Should you take everything to your new home?
Is there anything more stressful than moving? There’s so much to do, and it always seems like you’re on a super-tight schedule. You just can’t think of anything else…
But you also know that ultimately you’ll be settled into your new home pretty quickly. Everything will be in place, clutter-free and perfectly serene… ok maybe you’re fantasizing a bit, but you can think of measures to make the move go as smoothly as possible, hopefully making it all peace and cheer thereafter. SO, in the meantime consider this – do you want to take everything you own with you, even the junk? There’s never been a better time to sort through it all and trim the fat!
Possibly the first thing to ask yourself should be, “will this all fit into the new home?” Do this – grab a pen and paper and start with the master bedroom. You’re going to tour the house and do an intensive inventory. Go into the kitchen, the family room, laundry, den, etc… take a good look at the furniture. Do you even have room for it all now? If not, let the rooms you’re moving into dictate what furniture fits perfectly, and which pieces need to go. Don’t fret too much, those that are too large may either be sold or donated.
Also consider how often you actually use the item(s) in question. If your immediate response to something is, “all the time” then you’re looking at an obvious ‘keeper’. If you find yourself pondering too long over how often you use something else it may be best to leave it behind, and that’s not a bad thing.
Now, continue with the common sense and determine what other items you use every day. Naturally they should come along too, unless you plan to quit drinking coffee or eat solely with your hands (in other words, bring the coffee maker and the dishes!).
Then look at the things you use at least once a week. They’re still in the rotation of your routine, though not ALL the time. A slow cooker for instance might see frequent use while pieces of serving ware come in handy only when you have company. Use your best judgment and consider the space available in the new home.
So what about yearly items like Christmas decorations and outdoor dinnerware? Go through it all and toss out the items that you simply haven’t used in the last few years. Obviously keep the pieces that are special to you. But if you have a cracked Santa or spooky electronic Halloween ghost that no longer goes “Boo!” just toss ‘em.
You can further apply the ‘special meaning’ principle to most of the ancillary items in your current household. Did it belong to a relative? Was it a gift from a special friend? Or is it a piece that could grow in value? Just use your personal discretion, but at this point when in doubt, you should probably part with whatever it is in question. After all, it’s a new start in a new home, you want to begin fresh in a variety of ways, and not be too anchored by an overage of relics of the past.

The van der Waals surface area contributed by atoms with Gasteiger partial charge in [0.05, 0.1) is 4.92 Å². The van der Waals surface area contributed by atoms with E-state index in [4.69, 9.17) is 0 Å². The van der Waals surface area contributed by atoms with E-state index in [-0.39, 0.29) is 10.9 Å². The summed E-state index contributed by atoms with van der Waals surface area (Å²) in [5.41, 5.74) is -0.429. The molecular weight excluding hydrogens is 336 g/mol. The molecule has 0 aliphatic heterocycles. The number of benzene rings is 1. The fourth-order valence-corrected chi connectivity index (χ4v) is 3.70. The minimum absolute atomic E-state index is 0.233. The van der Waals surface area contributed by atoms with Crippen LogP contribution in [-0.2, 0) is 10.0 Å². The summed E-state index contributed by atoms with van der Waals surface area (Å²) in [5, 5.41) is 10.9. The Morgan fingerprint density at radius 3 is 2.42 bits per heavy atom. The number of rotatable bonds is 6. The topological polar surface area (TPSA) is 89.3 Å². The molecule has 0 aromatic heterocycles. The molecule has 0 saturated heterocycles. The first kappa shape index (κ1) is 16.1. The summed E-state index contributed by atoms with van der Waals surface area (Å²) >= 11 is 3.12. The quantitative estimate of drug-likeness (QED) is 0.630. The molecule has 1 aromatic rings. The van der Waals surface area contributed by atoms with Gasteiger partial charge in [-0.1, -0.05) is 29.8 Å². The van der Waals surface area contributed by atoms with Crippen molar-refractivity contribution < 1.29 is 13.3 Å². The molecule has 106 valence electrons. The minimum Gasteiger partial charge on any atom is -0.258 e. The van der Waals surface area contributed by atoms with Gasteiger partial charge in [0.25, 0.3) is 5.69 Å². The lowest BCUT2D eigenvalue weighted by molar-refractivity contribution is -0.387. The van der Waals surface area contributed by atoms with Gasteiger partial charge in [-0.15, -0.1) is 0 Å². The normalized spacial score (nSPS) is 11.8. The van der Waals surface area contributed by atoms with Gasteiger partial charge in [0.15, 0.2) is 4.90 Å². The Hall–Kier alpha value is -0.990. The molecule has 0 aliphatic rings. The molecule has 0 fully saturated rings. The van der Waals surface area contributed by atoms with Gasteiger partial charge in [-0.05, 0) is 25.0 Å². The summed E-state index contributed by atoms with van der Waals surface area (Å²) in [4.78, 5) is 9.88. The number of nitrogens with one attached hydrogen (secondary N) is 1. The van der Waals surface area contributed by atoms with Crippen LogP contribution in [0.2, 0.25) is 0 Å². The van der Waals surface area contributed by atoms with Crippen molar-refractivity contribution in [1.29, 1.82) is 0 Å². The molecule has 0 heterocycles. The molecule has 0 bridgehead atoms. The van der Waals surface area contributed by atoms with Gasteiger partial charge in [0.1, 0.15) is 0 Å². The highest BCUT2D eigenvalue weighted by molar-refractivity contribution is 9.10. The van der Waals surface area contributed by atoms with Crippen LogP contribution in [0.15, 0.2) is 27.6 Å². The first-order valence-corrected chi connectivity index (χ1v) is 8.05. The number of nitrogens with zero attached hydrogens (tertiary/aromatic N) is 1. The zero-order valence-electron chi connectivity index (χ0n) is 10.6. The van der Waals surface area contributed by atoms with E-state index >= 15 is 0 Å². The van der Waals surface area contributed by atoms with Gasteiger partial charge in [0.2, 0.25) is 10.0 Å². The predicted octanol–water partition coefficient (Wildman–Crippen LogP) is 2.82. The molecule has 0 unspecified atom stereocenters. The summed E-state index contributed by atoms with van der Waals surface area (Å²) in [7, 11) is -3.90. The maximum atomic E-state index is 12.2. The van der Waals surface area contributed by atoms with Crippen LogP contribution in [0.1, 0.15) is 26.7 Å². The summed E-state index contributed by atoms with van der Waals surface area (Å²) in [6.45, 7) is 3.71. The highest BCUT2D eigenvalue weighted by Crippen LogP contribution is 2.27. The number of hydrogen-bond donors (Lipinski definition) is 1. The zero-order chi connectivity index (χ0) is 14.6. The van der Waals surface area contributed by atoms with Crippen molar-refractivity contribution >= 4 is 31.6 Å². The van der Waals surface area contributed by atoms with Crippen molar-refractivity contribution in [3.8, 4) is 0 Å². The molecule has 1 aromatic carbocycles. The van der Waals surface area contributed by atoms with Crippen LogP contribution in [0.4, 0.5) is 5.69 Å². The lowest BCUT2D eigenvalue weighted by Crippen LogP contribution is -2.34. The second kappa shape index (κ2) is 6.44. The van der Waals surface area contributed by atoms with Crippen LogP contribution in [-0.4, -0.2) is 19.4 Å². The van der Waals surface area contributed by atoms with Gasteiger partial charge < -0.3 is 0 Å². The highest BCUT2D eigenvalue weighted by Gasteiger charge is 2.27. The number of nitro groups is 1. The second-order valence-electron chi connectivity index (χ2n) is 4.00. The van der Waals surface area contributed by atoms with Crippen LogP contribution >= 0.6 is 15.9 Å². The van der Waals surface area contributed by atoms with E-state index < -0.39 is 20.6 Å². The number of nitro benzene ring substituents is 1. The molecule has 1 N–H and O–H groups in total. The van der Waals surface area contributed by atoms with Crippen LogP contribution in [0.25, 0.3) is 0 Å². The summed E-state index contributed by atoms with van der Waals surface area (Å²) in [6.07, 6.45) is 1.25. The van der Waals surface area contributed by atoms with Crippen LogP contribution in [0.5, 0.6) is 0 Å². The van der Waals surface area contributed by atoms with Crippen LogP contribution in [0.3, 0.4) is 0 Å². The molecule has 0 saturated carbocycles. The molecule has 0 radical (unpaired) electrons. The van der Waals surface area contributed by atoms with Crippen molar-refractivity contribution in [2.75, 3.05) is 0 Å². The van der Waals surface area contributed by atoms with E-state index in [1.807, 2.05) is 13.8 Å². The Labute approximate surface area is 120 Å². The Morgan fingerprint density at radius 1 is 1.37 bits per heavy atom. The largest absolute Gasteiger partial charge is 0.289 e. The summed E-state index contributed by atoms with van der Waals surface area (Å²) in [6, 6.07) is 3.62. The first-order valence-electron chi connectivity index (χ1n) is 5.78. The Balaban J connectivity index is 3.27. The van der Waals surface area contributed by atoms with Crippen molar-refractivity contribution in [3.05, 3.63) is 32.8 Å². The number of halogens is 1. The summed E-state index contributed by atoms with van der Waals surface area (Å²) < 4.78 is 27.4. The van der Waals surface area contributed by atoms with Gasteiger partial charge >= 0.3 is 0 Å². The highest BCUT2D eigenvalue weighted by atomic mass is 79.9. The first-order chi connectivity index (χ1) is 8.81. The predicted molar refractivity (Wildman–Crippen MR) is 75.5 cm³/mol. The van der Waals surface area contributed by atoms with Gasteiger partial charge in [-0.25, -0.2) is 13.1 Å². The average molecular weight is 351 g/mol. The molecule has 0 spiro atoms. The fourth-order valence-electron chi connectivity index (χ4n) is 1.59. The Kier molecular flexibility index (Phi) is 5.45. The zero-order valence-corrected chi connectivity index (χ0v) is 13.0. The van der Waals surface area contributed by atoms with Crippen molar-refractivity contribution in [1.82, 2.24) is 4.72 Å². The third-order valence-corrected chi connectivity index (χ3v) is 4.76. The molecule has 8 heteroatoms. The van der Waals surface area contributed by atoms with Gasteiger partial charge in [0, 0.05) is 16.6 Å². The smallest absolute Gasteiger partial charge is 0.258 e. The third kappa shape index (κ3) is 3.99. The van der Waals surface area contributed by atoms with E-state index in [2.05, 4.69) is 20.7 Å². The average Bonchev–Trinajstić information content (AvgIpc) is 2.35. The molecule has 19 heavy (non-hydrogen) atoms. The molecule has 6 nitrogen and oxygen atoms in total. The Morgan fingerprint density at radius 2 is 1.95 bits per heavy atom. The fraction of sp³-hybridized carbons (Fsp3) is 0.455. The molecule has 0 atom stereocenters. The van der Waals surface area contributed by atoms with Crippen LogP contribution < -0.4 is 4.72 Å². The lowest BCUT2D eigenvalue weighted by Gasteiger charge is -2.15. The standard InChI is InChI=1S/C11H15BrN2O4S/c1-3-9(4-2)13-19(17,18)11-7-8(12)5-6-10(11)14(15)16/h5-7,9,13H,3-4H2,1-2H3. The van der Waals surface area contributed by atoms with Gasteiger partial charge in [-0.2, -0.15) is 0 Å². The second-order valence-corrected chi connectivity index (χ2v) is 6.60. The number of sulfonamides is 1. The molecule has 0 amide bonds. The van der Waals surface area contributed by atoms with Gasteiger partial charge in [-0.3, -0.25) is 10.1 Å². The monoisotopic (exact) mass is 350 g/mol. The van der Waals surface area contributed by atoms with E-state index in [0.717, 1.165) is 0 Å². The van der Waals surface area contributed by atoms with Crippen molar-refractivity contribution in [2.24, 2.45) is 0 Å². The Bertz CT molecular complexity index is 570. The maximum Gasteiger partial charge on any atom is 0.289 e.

Naturally there are your favorites – from record albums to yearbooks – that you will never get rid of. Treat them with the care that they deserve. Pack them in special moving boxes and be certain to label each on the outside. Naturally, you don’t want to openly write “Jewelry” or “Gold and silver coins” on the outside of your box (for security reasons) so think of a code word that will help you easily identify what’s within.
Now let’s prevent any potential sentimental pangs. Sure you have kept every birthday and holiday card you’ve ever received but now it’s an unmanageable bulky mess. There’s the basketball you had when you played in a league that is now hopelessly flat. And, inexplicably, there is the incomplete yet still giant action hero playset from your youth. Think about it, if the only time you give these things a second thought is when you bump into them in the garage maybe it won’t be painful to finally sever all ties. They’re just objects after all, and you’re onto a new and exciting life. Do a quick eBay search just to be certain you’re not trashing any valued treasure, then be rid of it!
So, you’ve reached the point that you need to be asking these sorts of questions, and you’ve already evaluated the kitchen. You likely don’t have too heavy of a connection to many of the items there and will be more likely to decide to leave things behind and get a feel for doing just that. If most of your portable appliances are reasonably new and in good working order, by all means take them. But if they’re junky, old or even faulty, do the safe thing and send ‘em to the junk heap. If you have an overabundance of accessories such as tumblers, glassware and plates, narrow it down as much as possible and minimize! Besides, if you have a housewarming party someone may give you much of this stuff anyway.
Once you’ve thinned the herd in the kitchen, proceed to the other rooms one at a time. Soon you’ll have whittled it all down to an amount of items you can comfortably deal with in your new home, while leaving room for the arrival of new stuff – and a fresh start.